Xanthi – The Path of Life

Today the clouds have lifted to reveal a much brighter outlook than yesterday. My first mission is to take advantage of this break in the weather and walk along the Path of Life, a picturesque park running parallel to the Kosynthos River.

The trail is about 6 kilometres long and the entrance is a short distance from the Xanthi campus of Democritus University of Thrace. Following Vasilissis Sofias Road from the Old Town, I reach the Samakov Bridge which spans the River. At this time of year, it can be best described as a partially dry river bed. It is littered with boulders that have been carried down from the mountains and shaped by the force of the river when it is in full flow.

The source of the Kosynthos River stems from the Rhodopi Mountain range. Looking at the map it seems that two sources join together at the Kosynthos River Bridge 8 kilometres north of Xanthi.

The hillsides on either side of the river are swathed with pine trees. Clusters of brightly coloured beehives are nestled amongst the base of the trees where worker bees are industriously producing one of many favourites – pine honey or as I like to call it – Meli Pinus!

Along the path, I meet an elderly gentleman walking slowly with the use of an aid. We greet each other and after a few pleasantries, he begins to tell me a little about the path. With the man’s limited English and my even more limited Greek I understand that the path was created by a local man and that the path we were standing on used to be water. This really piqued my interest, though if you Google Xanthi Path of Life, the results consist of a raft of Tripadvisor reviews.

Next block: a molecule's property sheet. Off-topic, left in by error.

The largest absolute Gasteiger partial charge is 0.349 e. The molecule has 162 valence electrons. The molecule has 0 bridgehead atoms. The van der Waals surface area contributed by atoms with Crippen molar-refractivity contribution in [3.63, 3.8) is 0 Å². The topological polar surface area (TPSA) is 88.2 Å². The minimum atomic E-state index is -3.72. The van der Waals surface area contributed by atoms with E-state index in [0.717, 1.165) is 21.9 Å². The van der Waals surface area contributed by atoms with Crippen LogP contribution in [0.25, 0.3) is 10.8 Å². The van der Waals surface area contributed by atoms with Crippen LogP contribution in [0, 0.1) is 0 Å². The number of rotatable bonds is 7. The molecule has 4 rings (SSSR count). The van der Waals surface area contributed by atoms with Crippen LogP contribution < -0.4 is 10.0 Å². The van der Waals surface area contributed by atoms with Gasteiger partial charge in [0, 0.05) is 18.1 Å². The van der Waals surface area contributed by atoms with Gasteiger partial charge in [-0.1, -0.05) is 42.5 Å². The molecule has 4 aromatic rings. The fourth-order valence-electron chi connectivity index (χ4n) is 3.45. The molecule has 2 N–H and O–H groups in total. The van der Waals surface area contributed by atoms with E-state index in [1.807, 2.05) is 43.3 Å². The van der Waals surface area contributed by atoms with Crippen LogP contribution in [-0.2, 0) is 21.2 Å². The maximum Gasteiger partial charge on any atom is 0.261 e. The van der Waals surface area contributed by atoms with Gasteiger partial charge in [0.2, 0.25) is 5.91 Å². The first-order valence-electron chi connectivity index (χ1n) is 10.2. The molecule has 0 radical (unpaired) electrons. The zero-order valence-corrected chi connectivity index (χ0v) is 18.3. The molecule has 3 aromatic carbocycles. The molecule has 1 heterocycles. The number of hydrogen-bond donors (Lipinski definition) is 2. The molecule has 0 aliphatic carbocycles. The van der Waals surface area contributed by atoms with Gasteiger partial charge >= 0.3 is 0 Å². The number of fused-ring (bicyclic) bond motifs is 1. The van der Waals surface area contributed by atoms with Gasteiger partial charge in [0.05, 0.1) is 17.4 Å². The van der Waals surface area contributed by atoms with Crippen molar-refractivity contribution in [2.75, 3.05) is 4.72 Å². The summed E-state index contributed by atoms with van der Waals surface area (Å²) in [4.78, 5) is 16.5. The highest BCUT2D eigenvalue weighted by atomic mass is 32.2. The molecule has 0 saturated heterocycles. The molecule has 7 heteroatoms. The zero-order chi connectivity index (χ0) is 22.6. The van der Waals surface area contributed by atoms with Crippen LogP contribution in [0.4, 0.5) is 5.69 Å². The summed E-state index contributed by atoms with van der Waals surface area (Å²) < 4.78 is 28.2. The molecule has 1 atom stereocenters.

I’m a curious person by nature and decided to apply my sleuth-like prowess to find out a bit more. My first clue comes from a concrete structure divided into sections, each housing a piece of metal artwork. On one of my walks around Xanthi Old Town I had already seen a similar piece entitled Orpheus and Eurydice. Of course, the signage was all in Greek but with the help of Google Translate, I could see that it was associated with an organisation called the Speech and Action Network (SAN). Underneath the concrete structure within the stonework, there were the same words “Δίκτυο Λόγου και Πράξης”.

By putting the Greek words in Google, I came across some interesting articles that provided me with the answers to my questions. In 2010 philologist and writer Thanasis Moussopoulos and three associates had the idea of creating a network in Xanthi. During this time, the Economic Crisis had already taken a grip on the country. Times were tough and a sense of helplessness pervaded the lives of many. What Moussoplulos and friends hoped to achieve was an example of citizen-led social action. A means of turning aspirations into reality and putting the fate of the town into their own hands. They had no intention of getting involved in politics but just wanted the politicians to listen. From that, the Speech and Action Network was borne. The griffin became their symbol, the mythical creature half lion and half eagle represented the combination of Speech and Action, the soaring of the mind and momentum.